I have always considered the 4th of July as one of our truly American holidays.
For as long as I can remember, we celebrated with cookouts, fireworks and a grand display of our red, white and blue.
As a Black kid growing up in the ‘60s and ‘70s, I knew my parents worked hard to pursue the American Dream. They moved from the projects of West Philly to the manicured lawns of the suburbs where Independence Day was a big deal. Since it was a big deal for my parents, it was a big deal for my siblings and me. I remember erecting the flag and even dressing up in matching patriotic outfits (I’ve got the shameful Polaroids to prove it).
It wasn’t until I was an adult when I began to view these traditions a lot differently. I’ve been stopped at gunpoint by officers who swore to serve and protect me. I’ve endured racial slurs by individuals who felt it was their freedom to demean me. I’ve had my house “egged” by those who may have disagreed with the campaign lawn signs I’ve erected – or simply by my very presence in the neighborhood where I’m one of only a handful of Blacks.
So, I find it significant that Independence Day this year is being observed against the backdrop of the U.S. Supreme Court setting back the rights of women for generations. While media attention appropriately has focused on the overturning of Roe v. Wade, it’s simply the latest proof that freedom is rarely completely free.
More than 150 years ago, Frederick Douglass, as one of our nation’s greatest orators, posed the question to his all-white audience, “What To The Slave is the Fourth of July?” The year was 1852. The Civil War had yet to be fought, and the Emancipation Proclamation was not to be issued until more than 10 years later. Many in the crowd held slaves, and some even thought Douglass was more of an oddity than the gifted speaker/activist that history knows him to be.
Regardless of what those in the packed hall thought of Douglass, he didn’t hold back what he knew to be true in his perspective of Independence Day.
“What have I, or those I represent, to do with your national independence?” Douglass wrote. “Are the great principles of political freedom and of natural justice, embodied in that Declaration of Independence, extended to us? and am I, therefore, called upon to bring our humble offering to the national altar, and to confess the benefits and express devout gratitude for the blessings resulting from your independence to us?”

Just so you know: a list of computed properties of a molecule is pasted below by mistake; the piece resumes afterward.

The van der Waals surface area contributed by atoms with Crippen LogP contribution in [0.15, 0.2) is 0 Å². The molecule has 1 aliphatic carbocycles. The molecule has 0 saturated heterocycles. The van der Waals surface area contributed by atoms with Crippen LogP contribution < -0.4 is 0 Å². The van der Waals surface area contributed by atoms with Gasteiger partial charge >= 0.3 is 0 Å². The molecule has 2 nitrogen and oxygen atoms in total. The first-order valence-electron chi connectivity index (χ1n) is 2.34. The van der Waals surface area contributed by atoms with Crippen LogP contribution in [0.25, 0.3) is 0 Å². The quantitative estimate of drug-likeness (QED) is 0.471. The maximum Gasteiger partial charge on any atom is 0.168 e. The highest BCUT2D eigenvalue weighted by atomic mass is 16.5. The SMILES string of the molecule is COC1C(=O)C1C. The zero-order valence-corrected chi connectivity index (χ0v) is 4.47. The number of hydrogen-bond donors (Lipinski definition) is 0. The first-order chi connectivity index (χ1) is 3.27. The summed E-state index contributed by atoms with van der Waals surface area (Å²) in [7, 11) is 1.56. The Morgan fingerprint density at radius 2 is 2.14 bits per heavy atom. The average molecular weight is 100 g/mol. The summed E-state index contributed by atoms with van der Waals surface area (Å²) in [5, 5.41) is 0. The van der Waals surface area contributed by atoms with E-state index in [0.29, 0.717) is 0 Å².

It was, of course, a rhetorical question that Douglass was quick to answer:
“I am not included within the pale of this glorious anniversary! Your high independence only reveals the immeasurable distance between us. The blessings in which you, this day, rejoice, are not enjoyed in common. — The rich inheritance of justice, liberty, prosperity and independence, bequeathed by your fathers, is shared by you, not by me. The sunlight that brought life and healing to you, has brought stripes and death to me. This Fourth [of] July is yours, not mine. You may rejoice, I must mourn.”
Now, here we are more than 100 years later, and the symbols of freedom still evoke mixed emotions for many of us. While I proudly display the stars and stripes this time every year, I’ve also seen the flag used by others as a weapon — literally and figuratively — to restrict, rather than embolden freedom. Regardless of the symbolism, freedom has always been something that has been fought for—typically by those who have less freedom against those who have more.
Which brings us back to Independence Day, Frederick Douglass and the fight that matters. When Douglass delivered his oration, it wasn’t just a fiery speech to agitate those gathered. It was borne from his lived experience of having escaped slavery, taught himself to read and become the statesman who would play a pivotal role in abolishing the practice of slavery that once held him captive.
For far too many, the chains that bind us may be harder to detect, but their grip is real: